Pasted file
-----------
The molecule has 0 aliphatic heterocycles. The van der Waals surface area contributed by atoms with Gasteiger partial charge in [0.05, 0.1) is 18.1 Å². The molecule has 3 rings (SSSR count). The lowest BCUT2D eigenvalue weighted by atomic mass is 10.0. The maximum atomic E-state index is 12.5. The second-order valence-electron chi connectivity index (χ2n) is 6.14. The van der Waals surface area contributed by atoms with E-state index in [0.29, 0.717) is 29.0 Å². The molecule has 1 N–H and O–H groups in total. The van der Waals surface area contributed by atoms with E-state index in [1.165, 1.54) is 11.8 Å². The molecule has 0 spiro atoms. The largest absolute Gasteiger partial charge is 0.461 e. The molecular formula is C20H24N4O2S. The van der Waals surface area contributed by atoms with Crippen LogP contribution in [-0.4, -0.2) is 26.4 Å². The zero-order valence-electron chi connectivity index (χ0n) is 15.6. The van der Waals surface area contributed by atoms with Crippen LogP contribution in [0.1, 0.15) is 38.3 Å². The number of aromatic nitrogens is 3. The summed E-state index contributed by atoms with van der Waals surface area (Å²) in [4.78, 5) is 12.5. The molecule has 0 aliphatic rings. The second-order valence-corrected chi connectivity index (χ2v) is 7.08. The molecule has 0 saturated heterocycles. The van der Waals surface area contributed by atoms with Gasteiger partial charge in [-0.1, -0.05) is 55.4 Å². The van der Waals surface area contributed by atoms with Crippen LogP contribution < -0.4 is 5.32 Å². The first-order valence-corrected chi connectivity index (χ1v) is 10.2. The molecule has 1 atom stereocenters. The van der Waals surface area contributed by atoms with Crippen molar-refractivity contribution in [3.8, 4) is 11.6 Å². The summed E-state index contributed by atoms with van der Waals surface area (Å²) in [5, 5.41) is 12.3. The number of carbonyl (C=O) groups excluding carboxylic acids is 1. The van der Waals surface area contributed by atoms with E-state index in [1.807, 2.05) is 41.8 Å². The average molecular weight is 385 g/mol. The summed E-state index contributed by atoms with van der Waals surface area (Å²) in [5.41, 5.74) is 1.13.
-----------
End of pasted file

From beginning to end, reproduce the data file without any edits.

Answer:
The molecule has 0 aliphatic heterocycles. The van der Waals surface area contributed by atoms with Gasteiger partial charge in [0.05, 0.1) is 18.1 Å². The molecule has 3 rings (SSSR count). The lowest BCUT2D eigenvalue weighted by atomic mass is 10.0. The maximum atomic E-state index is 12.5. The second-order valence-electron chi connectivity index (χ2n) is 6.14. The van der Waals surface area contributed by atoms with E-state index in [0.29, 0.717) is 29.0 Å². The molecule has 1 N–H and O–H groups in total. The van der Waals surface area contributed by atoms with E-state index in [1.165, 1.54) is 11.8 Å². The molecule has 0 spiro atoms. The largest absolute Gasteiger partial charge is 0.461 e. The molecular formula is C20H24N4O2S. The van der Waals surface area contributed by atoms with Crippen LogP contribution in [-0.4, -0.2) is 26.4 Å². The zero-order valence-electron chi connectivity index (χ0n) is 15.6. The van der Waals surface area contributed by atoms with Crippen LogP contribution in [0.1, 0.15) is 38.3 Å². The number of aromatic nitrogens is 3. The summed E-state index contributed by atoms with van der Waals surface area (Å²) in [4.78, 5) is 12.5. The molecule has 0 aliphatic rings. The second-order valence-corrected chi connectivity index (χ2v) is 7.08. The molecule has 0 saturated heterocycles. The van der Waals surface area contributed by atoms with Gasteiger partial charge in [-0.1, -0.05) is 55.4 Å². The van der Waals surface area contributed by atoms with Crippen LogP contribution < -0.4 is 5.32 Å². The first-order valence-corrected chi connectivity index (χ1v) is 10.2. The molecule has 1 atom stereocenters. The van der Waals surface area contributed by atoms with Crippen molar-refractivity contribution in [3.8, 4) is 11.6 Å². The summed E-state index contributed by atoms with van der Waals surface area (Å²) in [5, 5.41) is 12.3. The number of carbonyl (C=O) groups excluding carboxylic acids is 1. The van der Waals surface area contributed by atoms with E-state index in [1.807, 2.05) is 41.8 Å². The average molecular weight is 385 g/mol. The summed E-state index contributed by atoms with van der Waals surface area (Å²) in [5.41, 5.74) is 1.13.